A new approach in determining rates for policies issued through the National Flood Insurance Program (NFIP), Risk Rating 2.0, appears to shifting more premium into the U.S. private flood insurance market, according to a new AM Best special report.
From a geographic standpoint, a significant amount of flood premium remains concentrated in the Atlantic Hurricane Basin. Seven of the eight U.S. states with more than $100 million in private and public flood premium are located within this region. The lone state not located there is California, which has now experienced two major flooding events in 2023, in addition to a magnitude 5.1 earthquake during that last event.
“The California floods and mudslides earlier this year will pose a good test of the private flood market,” said Christopher Graham, senior industry analyst, AM Best. “California has a larger share of flood DPW in the private market than any other state with at least $100 million in DPW.”
Business insurance appears to be driving the increase in the purchase of private flood insurance, driven by the need for larger policy limits, according to the Best’s Special Report, “U.S. Private Flood Market Growing, Especially Commercial Property.”
The goal of the Risk Rating 2.0 system, implemented in 2021, was to improve flood premium determination so that it reflected actual, up-to-date flood risk based on higher quality information. In doing so, it has led to private insurance coverage being more competitive, as the number of insurers offering this has more than quadrupled from 47 in 2016 to 198 in 2022, according to the report. In calendar year 2022, which included nine months of the new rating plan, private flood direct premiums written (DPW) jumped by 24%, while federal flood DPW declined by almost 12%.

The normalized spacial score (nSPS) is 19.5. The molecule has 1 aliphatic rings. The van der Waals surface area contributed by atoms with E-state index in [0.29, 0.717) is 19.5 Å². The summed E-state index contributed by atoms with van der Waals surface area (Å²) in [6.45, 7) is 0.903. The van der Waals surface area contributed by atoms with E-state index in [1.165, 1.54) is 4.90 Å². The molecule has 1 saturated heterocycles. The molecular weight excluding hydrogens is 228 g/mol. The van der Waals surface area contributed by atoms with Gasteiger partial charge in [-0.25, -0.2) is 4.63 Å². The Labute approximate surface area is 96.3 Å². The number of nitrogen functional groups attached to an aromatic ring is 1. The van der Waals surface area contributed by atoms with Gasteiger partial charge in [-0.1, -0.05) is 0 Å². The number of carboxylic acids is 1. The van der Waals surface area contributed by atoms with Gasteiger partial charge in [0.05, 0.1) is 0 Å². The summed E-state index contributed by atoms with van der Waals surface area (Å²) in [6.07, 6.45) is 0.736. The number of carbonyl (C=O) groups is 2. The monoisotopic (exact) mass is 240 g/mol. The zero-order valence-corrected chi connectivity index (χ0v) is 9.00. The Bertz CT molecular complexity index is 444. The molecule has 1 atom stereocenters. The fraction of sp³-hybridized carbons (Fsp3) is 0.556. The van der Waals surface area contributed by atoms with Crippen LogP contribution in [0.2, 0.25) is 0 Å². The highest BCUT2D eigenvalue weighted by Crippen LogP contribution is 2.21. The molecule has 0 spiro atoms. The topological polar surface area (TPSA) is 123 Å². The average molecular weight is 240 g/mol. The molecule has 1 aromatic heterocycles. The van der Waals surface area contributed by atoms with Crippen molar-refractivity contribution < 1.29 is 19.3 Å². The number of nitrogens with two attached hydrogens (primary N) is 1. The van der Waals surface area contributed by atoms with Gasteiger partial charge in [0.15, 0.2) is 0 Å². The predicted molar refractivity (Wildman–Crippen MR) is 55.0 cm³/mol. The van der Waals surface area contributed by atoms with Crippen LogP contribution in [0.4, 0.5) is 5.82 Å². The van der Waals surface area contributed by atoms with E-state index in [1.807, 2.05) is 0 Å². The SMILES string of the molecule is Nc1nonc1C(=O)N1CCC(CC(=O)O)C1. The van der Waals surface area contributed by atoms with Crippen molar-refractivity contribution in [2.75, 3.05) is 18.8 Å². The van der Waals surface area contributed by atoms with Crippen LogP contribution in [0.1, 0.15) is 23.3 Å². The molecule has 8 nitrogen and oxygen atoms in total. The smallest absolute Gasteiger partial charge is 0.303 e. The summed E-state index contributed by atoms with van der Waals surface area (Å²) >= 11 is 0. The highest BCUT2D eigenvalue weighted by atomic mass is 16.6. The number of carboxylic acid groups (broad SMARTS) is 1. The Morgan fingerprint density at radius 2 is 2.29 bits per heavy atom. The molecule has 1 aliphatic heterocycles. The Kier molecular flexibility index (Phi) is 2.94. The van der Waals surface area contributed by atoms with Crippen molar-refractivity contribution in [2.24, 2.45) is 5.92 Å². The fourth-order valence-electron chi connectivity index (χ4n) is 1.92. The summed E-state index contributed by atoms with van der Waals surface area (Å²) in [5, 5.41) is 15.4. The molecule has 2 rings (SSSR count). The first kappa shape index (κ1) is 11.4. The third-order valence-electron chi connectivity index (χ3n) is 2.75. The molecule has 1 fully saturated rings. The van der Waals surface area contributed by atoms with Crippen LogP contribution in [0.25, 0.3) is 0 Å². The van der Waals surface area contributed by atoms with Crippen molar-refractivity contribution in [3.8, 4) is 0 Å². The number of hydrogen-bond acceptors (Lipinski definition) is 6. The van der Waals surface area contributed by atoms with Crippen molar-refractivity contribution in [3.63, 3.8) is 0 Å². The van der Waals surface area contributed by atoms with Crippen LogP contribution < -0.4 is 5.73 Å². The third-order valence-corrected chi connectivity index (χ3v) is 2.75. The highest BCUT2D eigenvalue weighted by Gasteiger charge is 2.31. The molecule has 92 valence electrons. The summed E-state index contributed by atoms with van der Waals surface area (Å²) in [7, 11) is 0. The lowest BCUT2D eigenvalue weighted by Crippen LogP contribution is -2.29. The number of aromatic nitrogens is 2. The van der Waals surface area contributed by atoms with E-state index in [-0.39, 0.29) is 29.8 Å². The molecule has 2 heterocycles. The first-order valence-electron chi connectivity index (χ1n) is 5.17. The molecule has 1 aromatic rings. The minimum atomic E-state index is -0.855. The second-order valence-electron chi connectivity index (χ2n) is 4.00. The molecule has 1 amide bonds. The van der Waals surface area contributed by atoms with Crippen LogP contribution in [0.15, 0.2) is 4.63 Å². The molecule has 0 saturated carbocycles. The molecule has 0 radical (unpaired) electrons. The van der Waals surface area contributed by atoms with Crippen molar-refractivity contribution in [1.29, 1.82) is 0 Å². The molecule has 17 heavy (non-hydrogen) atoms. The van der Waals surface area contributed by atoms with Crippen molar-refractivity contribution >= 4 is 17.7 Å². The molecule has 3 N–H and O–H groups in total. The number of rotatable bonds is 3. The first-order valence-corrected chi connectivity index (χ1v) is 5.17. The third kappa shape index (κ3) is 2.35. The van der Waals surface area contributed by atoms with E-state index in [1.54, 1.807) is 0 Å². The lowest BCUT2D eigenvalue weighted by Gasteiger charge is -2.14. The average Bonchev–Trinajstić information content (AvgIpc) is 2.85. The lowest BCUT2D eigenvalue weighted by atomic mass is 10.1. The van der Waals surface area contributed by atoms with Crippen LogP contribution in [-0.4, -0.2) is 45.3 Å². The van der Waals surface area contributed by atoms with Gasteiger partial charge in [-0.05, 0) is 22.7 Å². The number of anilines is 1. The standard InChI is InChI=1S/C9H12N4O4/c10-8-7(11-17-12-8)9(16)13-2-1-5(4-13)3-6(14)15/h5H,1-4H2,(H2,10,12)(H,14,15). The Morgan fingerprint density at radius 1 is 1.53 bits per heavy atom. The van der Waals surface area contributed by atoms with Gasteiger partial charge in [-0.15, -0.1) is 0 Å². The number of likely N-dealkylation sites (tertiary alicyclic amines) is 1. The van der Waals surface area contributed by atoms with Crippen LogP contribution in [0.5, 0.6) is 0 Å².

According to the report, AM Best expects that 2023 results will provide a clear indication as to how the private market is handling the flood risk. Further rate increases to NFIP policyholders, currently capped at 18% per year until the true risk rate is reached, should lead to more insureds moving to private insurers.
The NFIP has remained saddled with debt since Hurricane Katrina in 2005, despite a move by Congress to cancel $16 billion of debt in 2018. The NFIP’s 2022 cumulative debt level of $20.5 billion is expected to worsen due to Hurricane Ian, with another subpar year expected to prevent the program from repaying its debt to the U.S. Treasury.
To access the full copy of this market segment report, please visit http://www3.ambest.com/bestweek/purchase.asp?record_code=335073 .
AM Best is a global credit rating agency, news publisher and data analytics provider specialising in the insurance industry. Headquartered in the United States, the company does business in over 100 countries with regional offices in London, Amsterdam, Dubai, Hong Kong, Singapore and Mexico City. For more information, visit www.ambest.com.
Copyright © 2023 by A.M. Best Rating Services, Inc. and/or its affiliates. ALL RIGHTS RESERVED.
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